What is a motif throughout Rebecca, at least in chapter 1?

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mrs-campbell eNotes educator| Certified Educator

In chapter one of "Rebecca," a strong motif that comes through is that of wild, untamed nature that is overpowering and taking over the once domesticated and trimmed property of Manderly.  The author spends a great deal of time describing how the bushes, trees, flowers, and shrubs have all gone wild, growing into the paths, obscuring the road, and taking on giant, frightening proportions.  It all makes nature herself seem like a foreboding and powerful beast that, if not kept in check and tamed, will encroach and drown anyone in its path.  This wildness can serve as a symbol of the narrator's own fears and feelings of inadequacy in the face of powers that she can't control; from the moment she set foot at Manderly, she felt a force that was beyond her grasp.  It was powerful and strong, and threatened to overwhelm anyone who let it in, just like nature did.  That motif runs throughout almost all of the descriptions of the dream that the narrator has.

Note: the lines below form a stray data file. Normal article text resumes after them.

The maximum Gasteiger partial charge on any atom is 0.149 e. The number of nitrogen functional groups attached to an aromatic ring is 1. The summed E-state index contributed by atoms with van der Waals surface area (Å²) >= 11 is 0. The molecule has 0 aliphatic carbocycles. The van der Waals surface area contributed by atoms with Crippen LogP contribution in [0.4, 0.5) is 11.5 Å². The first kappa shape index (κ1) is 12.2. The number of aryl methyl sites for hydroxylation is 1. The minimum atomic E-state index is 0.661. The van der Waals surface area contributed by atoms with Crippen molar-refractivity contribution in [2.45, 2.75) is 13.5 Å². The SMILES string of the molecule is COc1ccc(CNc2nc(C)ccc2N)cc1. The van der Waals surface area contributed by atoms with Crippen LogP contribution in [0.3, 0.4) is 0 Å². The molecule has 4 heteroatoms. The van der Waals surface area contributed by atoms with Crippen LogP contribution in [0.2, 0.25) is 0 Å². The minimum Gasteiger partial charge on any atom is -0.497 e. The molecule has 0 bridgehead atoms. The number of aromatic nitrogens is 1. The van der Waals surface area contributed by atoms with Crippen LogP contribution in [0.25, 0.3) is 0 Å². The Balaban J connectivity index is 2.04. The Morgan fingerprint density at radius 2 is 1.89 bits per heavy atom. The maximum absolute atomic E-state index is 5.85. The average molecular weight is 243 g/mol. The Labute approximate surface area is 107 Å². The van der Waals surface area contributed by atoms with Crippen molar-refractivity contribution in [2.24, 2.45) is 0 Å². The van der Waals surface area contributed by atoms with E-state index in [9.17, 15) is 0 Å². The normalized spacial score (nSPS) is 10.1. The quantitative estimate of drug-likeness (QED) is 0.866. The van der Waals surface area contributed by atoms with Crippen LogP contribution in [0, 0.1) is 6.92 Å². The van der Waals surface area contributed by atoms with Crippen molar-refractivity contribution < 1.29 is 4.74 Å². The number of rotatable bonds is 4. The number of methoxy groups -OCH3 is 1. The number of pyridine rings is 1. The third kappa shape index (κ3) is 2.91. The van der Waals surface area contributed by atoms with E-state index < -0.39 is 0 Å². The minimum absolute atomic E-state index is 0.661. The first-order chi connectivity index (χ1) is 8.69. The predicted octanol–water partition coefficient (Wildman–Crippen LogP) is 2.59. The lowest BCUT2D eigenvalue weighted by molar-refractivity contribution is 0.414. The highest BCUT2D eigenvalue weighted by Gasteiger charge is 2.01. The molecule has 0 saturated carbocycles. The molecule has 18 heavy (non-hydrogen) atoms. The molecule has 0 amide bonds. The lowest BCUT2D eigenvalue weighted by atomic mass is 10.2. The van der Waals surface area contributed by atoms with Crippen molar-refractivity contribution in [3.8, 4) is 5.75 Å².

Other motifs, not as strong, are the dream-like quality of her vision; she floats, passes through walls, feels unreal, etc.  That eeriness of the feeling of being stuck in a dream comes through pretty strongly.  Also, the motif of the house, Manderly, being a living thing that is watching her with malevolence.  She feels it is not empty, but that someone or something is there, enlivening it, watching her.  All together, it is unsettling, as it is meant to be.  This is a mystery novel that is meant to make the reader question and feel a bit unsettled, and the motifs in the first chapter serve that purpose well.  I hope that helped; good luck!